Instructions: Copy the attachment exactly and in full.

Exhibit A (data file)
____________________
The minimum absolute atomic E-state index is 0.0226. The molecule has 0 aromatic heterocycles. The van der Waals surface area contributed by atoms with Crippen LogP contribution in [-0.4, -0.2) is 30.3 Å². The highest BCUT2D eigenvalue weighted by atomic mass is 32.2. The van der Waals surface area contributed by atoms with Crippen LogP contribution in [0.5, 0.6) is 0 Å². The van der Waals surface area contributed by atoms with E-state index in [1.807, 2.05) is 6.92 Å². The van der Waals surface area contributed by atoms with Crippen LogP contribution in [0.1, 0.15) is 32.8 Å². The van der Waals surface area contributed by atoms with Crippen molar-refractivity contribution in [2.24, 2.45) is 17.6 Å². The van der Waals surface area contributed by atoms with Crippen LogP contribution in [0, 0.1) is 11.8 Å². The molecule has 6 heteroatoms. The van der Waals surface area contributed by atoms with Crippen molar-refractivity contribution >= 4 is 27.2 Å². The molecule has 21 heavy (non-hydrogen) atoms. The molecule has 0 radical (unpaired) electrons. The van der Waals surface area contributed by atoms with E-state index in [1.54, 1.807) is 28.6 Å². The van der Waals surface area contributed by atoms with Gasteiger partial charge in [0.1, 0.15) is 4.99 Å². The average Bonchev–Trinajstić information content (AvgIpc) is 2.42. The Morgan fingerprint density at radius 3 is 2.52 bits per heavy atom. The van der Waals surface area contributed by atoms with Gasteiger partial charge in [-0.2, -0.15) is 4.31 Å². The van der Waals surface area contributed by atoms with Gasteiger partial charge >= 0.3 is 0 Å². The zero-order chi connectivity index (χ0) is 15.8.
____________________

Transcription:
The minimum absolute atomic E-state index is 0.0226. The molecule has 0 aromatic heterocycles. The van der Waals surface area contributed by atoms with Crippen LogP contribution in [-0.4, -0.2) is 30.3 Å². The highest BCUT2D eigenvalue weighted by atomic mass is 32.2. The van der Waals surface area contributed by atoms with Crippen LogP contribution in [0.5, 0.6) is 0 Å². The van der Waals surface area contributed by atoms with E-state index in [1.807, 2.05) is 6.92 Å². The van der Waals surface area contributed by atoms with Crippen LogP contribution in [0.1, 0.15) is 32.8 Å². The van der Waals surface area contributed by atoms with Crippen molar-refractivity contribution in [2.24, 2.45) is 17.6 Å². The van der Waals surface area contributed by atoms with Crippen LogP contribution in [0, 0.1) is 11.8 Å². The molecule has 6 heteroatoms. The van der Waals surface area contributed by atoms with Crippen molar-refractivity contribution >= 4 is 27.2 Å². The molecule has 21 heavy (non-hydrogen) atoms. The molecule has 0 radical (unpaired) electrons. The van der Waals surface area contributed by atoms with E-state index in [1.54, 1.807) is 28.6 Å². The van der Waals surface area contributed by atoms with Gasteiger partial charge in [0.1, 0.15) is 4.99 Å². The average Bonchev–Trinajstić information content (AvgIpc) is 2.42. The Morgan fingerprint density at radius 3 is 2.52 bits per heavy atom. The van der Waals surface area contributed by atoms with Gasteiger partial charge in [-0.2, -0.15) is 4.31 Å². The van der Waals surface area contributed by atoms with Gasteiger partial charge >= 0.3 is 0 Å². The zero-order chi connectivity index (χ0) is 15.8.